From the May 2006 Idaho Observer:
DHS Secretary Chertoff vows to seize assets,prosecute employers caught hiring illegals
But will he go after UNICOR, Woolrich for using uncocumented prison labor under DoD contract? On April 21, 2006, Homeland Security Secretary Michael Chertoff was quoted in the Wall Street Journal as stating that his agency "...will seek asset forfeitures and begin filing criminal charges against employers caught hiring illegal immigrants and....[d]ocument fraud task forces around the country would go after employers who build their business models around low-wage illegal immigrants...[n]othing is off limits."
Duane Olson, a drug war prisoner being held in a federal pen in Miami, immediately notified Chertoff via a registered letter dated May 2, 2006, that he can begin his "war on hiring illegals" by seeking to forfeit the assets of the U.S. Department of Defense and some of its contractors while preparing to file criminal charges against U.S. Defense Secretary Donald Rumsfeld and an interesting list of corporate CEOs operating under contract to the U.S. government. Olson also sent a registered letter to Rumsfeld explaining the situation.
UNICOR is the corporate banner under which the nation's prisoners are organized into pools of cheap labor so other corporations may produce goods and services without having to incur the overhead costs associated with paying employees reasonable wages and benefits. Olson reports that the amount of money prison laborers are able to earn is based upon their level of education. Since undocumented illegal alien prisoners are generally uneducated, their labor is particularly sought after by UNICOR companies because they can be paid as little as 23 cents an hour.
The Olson letter to Chertoff was accompanied by a "formal complaint" in which Olson accuses U.S. Attorney General Alberto Gonzales, U.S. Bureau of Prisons Director Harley Lappin, Federal Correctional Institution-Miami Warden Jorge Pastrana and UNICOR-FCI-Miami Warden Rudy Cordero continue to "Employ the services and labor of un-documented workers (illegal aliens) for unjust enrichment in violation of Title 8, U.S. Code, Sections 1324(a)(1)(A), 1324a(a)(2) and Executive Order 12989."
Count 2 of Olson's complaint, which was CCd to the accused and other key persons in government and law, accuses the above-mentioned individuals of "knowingly and intentionally, [to] orchestrate, combine and conspire and have tacit agreement to 'market for sale' the 'goods and services' manufactured and performed by undocumented workers....to the United States military for the invasion and occupation of the sovereign nation of Iraq, in furtherance of unjust enrichment...and contrary to the interests and national security of the United States of America and 'We the People.'"
Olson, who may have solved the riddle of the Crime Control Act of 1984 that justified the federal war on drugs and the subsequent explosion of the U.S. prison population (The IO, April, 2006), supplied Chertoff with easily-verified support for his claims.
Letter to Rumsfeld
Also on May 2, 2006, a registered letter, CCd to the same interested parties as the letter and complaint sent to Chertoff, was sent to Secretary Rumsfeld. In this letter, Olson informed the secretary of defense that his department, "...is procuring 'goods and services' for the United States Military Complex, both directly and indirectly, from Federal Prison Industries, Inc., trade name UNICOR."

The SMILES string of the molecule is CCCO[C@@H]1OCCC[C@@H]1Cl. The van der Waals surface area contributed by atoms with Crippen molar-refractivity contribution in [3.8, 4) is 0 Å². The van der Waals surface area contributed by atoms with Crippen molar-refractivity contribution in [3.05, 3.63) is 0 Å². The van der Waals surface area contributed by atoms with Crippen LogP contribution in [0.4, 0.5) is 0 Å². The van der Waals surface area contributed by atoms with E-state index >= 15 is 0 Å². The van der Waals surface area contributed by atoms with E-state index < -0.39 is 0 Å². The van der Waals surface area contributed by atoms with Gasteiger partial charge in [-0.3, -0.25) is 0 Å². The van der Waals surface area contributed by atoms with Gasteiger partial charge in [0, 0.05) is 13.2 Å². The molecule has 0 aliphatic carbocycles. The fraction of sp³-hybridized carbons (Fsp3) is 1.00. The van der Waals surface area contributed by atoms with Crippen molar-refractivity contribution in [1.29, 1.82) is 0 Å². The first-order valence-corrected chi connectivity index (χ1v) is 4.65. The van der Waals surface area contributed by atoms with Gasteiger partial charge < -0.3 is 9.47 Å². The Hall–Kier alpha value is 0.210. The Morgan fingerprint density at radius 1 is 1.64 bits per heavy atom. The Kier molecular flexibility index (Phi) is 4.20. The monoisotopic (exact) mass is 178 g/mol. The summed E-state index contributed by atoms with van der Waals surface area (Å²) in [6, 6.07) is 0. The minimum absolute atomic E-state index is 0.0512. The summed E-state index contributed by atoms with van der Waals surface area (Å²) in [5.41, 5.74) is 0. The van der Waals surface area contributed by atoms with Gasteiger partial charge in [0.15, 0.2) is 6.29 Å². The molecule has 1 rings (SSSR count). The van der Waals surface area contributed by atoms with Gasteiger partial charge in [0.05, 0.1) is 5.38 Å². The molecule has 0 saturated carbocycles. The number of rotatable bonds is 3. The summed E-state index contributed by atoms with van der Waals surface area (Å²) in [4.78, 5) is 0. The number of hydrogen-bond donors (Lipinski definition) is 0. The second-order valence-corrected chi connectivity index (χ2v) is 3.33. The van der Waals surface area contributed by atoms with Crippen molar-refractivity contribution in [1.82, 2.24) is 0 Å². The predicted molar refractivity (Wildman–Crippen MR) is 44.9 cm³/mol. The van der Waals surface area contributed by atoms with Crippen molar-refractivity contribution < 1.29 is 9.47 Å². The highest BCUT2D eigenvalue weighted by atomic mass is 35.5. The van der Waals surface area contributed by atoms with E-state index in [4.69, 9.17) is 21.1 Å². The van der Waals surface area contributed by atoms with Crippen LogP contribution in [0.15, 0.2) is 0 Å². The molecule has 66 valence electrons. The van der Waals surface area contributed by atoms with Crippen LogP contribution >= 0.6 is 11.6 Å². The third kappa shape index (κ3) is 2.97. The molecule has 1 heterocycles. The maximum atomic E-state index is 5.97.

Specifically stated was the "multi-million dollar contract with Woolrich, Inc., a Pennsylvania-based corporation, for air crew jackets that will be manufactured by Federal Prison Industries, Inc., FCI/UNICOR/MIAMI.
Again he cited the Title 8 sections of U.S. Code in which such activities are described as criminal. He also cited Executive Order 12989, signed by President Clinton, which states that companies or contractors that provide goods and services to the federal government and who "[k]nowingly employ unauthorized alien workers" will have their federal contracts terminated.
If Chertoff is true to his word, then companies such as Woolrich will have their assets seized and criminal charges will be filed against their chief officers.
Rumsfeld was also informed that the use of undocumented alien prison labor to produce items used in war could qualify as racketeering that could be prosecuted under federal RICO statutes.
"I demanded a response from both Chertoff and Rumsfeld," Olson commented. "We'll see," he said.
In the case of Chertoff, a non-response will indicate that a double standard exists in that it is okay for the federal government and its pet companies to exploit undocumented alien prison laborers for distinct marketplace advantages but private enterprises not working for the government will be destroyed for using undocumented illegal alien labor.
In closing his letter to Rumsfeld, Olson warned that, if he receives no response by mid-May, he will seek a temporary injunction in federal court pursuant to Title 28, USC Section 1651.
prison labor pool:
According to U.S. Department of Justice, Bureau of Justice Statistics (May, 2004), the total number of illegal aliens imprisoned in state and federal institutions was 90,700-34,456 in federal pens; 56,244 in state pens.
Eighty percent of the total incarcerated illegal alien population is being held in three states: California, Arizona and Texas.
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